Kaye Adams
Dermott

Thursday
Nov032011

Grateful to have served

Arkansas Baptists are among God’s chosen, and I say this with a heart of gratitude to each of you for allowing me to serve on the Arkansas Baptist State Convention (ABSC) staff for nine years. Without reservation, I am able to say that the churches across Arkansas will find no better servants in God’s kingdom on earth than are found in the offices of the Arkansas Baptist State Convention. 

Nothing that comes from the ABSC offices is accomplished without a great deal of prayer and preparation. Many hours of prayer and meetings are involved in every strategy. There is a great sense of God’s presence in the work of the ministry teams, and Arkansas Baptist churches should be grateful to God of His servants in those offices.

These teams that serve under the direction of Dr. Emil Turner are committed to the Great Commission – which begins at the local church where you worship and serve. All mission efforts certainly begin at the local church, but without the support and direction of the staff at the ABSC, the local churches would not be as successful in reaching Arkansas and our world with the gospel message. 

The Arkansas Baptist State Convention has another annual meeting coming up on Nov. 1-2 at First Baptist Church in Little Rock. The 2011 meeting will happen because each of these folks began planning this year’s meeting the moment the closing prayer of last year’s meeting ended. I will be there this year, and hopefully, you will be, too.

“If anyone serves Me, he must follow Me; and where I am, there My servant will be also; if anyone serves Me, the Father will honor him” (John 12:26, NASB).

Bob Williford
Hope

Thursday
Nov032011

Applying Scripture

We must diligently study and apply Scripture in order to defeat Satan and fight the good fight of faith. Each application must be in harmony with the total meaning and message of Scripture, not from an isolated verse taken out of context.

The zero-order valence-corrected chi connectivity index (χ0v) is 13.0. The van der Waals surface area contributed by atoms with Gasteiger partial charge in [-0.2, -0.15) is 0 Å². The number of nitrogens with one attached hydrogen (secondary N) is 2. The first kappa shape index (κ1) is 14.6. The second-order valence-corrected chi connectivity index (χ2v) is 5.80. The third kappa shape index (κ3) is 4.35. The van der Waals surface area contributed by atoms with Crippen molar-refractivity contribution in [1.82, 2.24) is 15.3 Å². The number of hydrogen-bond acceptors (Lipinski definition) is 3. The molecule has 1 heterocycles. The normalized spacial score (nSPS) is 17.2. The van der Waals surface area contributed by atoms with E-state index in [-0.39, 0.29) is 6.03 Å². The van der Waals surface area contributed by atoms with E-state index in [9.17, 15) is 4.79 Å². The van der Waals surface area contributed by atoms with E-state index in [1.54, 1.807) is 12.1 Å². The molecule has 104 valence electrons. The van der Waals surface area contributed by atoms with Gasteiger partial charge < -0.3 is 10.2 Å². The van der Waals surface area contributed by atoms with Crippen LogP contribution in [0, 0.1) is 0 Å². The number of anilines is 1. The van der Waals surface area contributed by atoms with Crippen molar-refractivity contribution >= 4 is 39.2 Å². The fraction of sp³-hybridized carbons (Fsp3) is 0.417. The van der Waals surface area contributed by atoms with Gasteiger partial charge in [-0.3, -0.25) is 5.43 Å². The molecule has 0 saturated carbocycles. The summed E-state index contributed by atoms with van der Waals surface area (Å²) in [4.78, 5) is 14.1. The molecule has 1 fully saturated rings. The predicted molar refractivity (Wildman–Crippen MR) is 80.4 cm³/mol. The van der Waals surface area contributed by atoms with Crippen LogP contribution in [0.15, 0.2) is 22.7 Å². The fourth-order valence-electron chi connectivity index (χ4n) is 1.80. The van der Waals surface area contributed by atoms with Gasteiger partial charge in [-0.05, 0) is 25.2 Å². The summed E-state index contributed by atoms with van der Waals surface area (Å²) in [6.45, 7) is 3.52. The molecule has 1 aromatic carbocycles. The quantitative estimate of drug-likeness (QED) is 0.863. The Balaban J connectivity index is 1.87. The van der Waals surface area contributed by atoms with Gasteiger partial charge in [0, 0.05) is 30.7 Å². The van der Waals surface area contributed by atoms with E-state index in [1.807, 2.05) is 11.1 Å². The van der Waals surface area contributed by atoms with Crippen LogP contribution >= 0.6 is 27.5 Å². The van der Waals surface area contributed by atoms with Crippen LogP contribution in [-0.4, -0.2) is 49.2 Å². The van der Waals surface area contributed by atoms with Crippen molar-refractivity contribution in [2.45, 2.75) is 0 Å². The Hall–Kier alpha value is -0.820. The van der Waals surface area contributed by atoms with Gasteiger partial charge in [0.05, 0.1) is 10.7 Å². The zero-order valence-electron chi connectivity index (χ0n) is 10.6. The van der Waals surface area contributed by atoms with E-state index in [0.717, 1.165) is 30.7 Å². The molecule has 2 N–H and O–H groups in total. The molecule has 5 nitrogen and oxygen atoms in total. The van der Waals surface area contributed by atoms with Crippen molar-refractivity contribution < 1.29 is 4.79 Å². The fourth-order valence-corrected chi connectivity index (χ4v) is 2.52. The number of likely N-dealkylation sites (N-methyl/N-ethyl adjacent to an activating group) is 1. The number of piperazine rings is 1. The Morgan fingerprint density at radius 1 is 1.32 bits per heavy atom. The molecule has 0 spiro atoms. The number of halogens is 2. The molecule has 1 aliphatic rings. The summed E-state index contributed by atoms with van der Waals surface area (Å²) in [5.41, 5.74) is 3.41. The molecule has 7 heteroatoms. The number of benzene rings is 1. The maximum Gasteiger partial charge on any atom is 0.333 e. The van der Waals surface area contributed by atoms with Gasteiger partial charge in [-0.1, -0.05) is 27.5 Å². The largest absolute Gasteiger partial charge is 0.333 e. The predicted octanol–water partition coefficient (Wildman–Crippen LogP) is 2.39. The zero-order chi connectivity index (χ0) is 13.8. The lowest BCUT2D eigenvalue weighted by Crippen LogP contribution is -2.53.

Knowing what the text is actually saying, (from a) historical context, word study, etc., is helpful. The Bereans were commended for searching the Scriptures to see if what the Apostle Paul said agreed with what was in the Old Testament. Meditation on the text is necessary so God may reveal underlying principles or application and to imprint the text in our memory. Still, if necessary, the Holy Spirit can recall to our mind any Scripture we have heard or read. 2 Timothy 2:15 says study to show yourself approved unto God as a workman who does not need to be ashamed knowing how to rightly divide the Word of truth. King David said, “I have more understanding than all my teachers: for thy testimonies are my meditation” (Psa. 119:99).

Just as Jesus withstood Satan with Scripture when He was tested in the wilderness, so too, we will stand in the evil day when the Holy Spirit uses us to wield the Sword of Scripture we have diligently meditated and studied. For such a time as this, we have been called. Let us by faith be faithful.

Katherine Gossien
Little Rock